A Dialectic of Beauty in Rossetti's "Lady Lilith"

D.G. Rossetti's Lady Lilith represents a paradox since she can be viewed as both an excessively sexualized object as well as an empowered woman. Rossetti paints Lady Lilith in an ambiguous setting which appears to be neither indoors or outdoors. At first glance, the Lady seems to be reflecting on her appearance as she strikes a relaxed pose in the intimate setting of her boudoir. The reflection of the candles indicates that the mirror in the top left corner is indeed a mirror and not a window into the outside world. Surprisingly, the mirror also reflects a wooded landscape instead of expected bedroom objects. The flowers which surround Lady Lilith add to the ambiguity of the setting.

The painting focuses on the Lady's seductive beauty. Her loose, flowing hair and nearly removed clothing emphasize her voluptuous, overtly sexual figure. Her revealing attire and lack of tight-fitting corsetry perhaps symbolize her refusal to fit into socially inhibiting roles and constraints. although her physical appearance seems to suggest a sexual invitation to the male viewer, her facial expression does not encourage anyone to gaze on her. Lady Lilith does not engage in any eye contact, but instead toys with her hair and delights in her own reflection. Thus, she displays her sexuality for herself, not for a male viewer.

Lady Lilith's self-absorbed gaze both parallels male voyeurism and reverses it. Unlike female subjects such as D.G. Rossetti's Blessed Damozel who looks longingly from heaven down on her beloved and Millais's Mariana who continually pines for her beloved at the window, Lady Lilith is completely satisfied with herself. In contrast to the tenderness and submissiveness expressed by many of Rossetti's other fair ladies, Lady Lilith's expression exudes haughtiness and deviousness which would be more likely to inspire fear rather than desire in the male viewer. Sonnet LXXVIII entitled "Body's Beauty" from D.G. Rossetti's The House of Life portrays Lady Lilith as a dangerous seductress. The poem sheds light on many of the details in the painting, including the symbolism of the flowers:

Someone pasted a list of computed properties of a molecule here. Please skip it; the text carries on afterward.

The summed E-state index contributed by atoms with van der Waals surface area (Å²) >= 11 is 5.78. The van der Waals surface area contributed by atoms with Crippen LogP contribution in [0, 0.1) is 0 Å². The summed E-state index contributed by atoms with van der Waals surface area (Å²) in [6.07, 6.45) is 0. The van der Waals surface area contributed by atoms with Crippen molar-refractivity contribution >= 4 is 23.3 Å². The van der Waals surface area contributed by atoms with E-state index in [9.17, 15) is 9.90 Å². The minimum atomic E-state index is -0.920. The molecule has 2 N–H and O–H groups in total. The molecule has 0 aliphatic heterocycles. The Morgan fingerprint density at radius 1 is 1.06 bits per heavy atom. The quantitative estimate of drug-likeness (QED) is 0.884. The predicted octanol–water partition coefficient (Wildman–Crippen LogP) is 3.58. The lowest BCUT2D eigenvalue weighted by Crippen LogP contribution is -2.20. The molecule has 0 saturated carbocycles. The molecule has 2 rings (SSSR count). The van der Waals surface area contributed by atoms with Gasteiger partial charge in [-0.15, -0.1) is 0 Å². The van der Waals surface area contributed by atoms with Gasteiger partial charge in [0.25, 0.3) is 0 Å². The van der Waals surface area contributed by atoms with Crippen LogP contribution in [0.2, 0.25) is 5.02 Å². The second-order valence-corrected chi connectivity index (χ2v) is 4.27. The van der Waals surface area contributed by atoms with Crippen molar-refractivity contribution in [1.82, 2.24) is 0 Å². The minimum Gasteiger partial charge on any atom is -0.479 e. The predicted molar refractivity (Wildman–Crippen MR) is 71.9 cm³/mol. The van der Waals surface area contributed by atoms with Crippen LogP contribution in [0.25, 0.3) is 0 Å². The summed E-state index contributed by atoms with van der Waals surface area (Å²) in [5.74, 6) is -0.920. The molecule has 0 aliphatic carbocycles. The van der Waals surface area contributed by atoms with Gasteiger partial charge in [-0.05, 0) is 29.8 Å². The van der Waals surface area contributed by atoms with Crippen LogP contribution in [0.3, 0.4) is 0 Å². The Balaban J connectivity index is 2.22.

Of Adam's first wife, Lilith, it is told
(The witch he loved before the gift of Eve,)
That, ere the snake's, her sweet tongue could deceive,
And her enchanted hair was the first gold.
And still she sits, young while the earth is old,
And, subtly of herself contemplative,
Draws men to watch the bright web she can weave,
Till heart and body and life are in its hold.
The rose and poppy are her flowers; for where
Is he not found, O Lilith, whom shed scent
And soft-shed kisses and soft sleep shall snare?
Lo! as that youth's eyes burned at thine, so went
Thy spell through him, and left his straight neck bent
And round his heart one strangling golden hair. [Collected Poems, 161]

This sonnet portrays Lady Lilith as a snake, a witch and an enchantress capable of ensnaring and "strangling" men in her hair. In the painting, Rossetti makes Lady Lilith's long flowing hair the central focus of the composition. Males are not allowed to be voyeurs of her physical appearance at a safe distance. With her lethal beauty, Lady Lilith can lure men closer until she has their "heart and body and life."


1. Does D.G. Rossetti's attitude towards Lady Lilith in the poem coincide with his depiction of her on canvas?

2. "Body's Beauty" marks a departure from many of D.G. Rossetti's other "fair lady" paintings and poems in which he espouses sexist, uninvestigated male-female relationships. In contrast to his portrayal of the Blessed Damozel, a rapt and dreaming woman in heaven, Rossetti emphasizes Lady Lilith's carnal, earthly beauty. In terms of a feminist critique, is it significant that Rossetti portrays Lady Lilith as "subtly of herself contemplative" rather than as lost in a reverie of love?

3. In the sonnet, is Lady Lilith's power to leave a man's "straight neck bent" a metaphor for castration?

4. By placing Lady Lilith in a modern, upper-class setting and having her perform a benign, ordinary activity is D. G. Rossetti trying to humanize her? Is she still an evil, witch-like, mythological figure?

5. How would an upper- and middle-class Victorian audience have responded to this painting? Would Lady Lilith's revealing clothing have been regarded as offensive?

Related Materials


Rossetti, Dante Gabriel. Collected Poetry and Prose. New Haven: Yale University Press, 2003.

Last modified 27 June 2020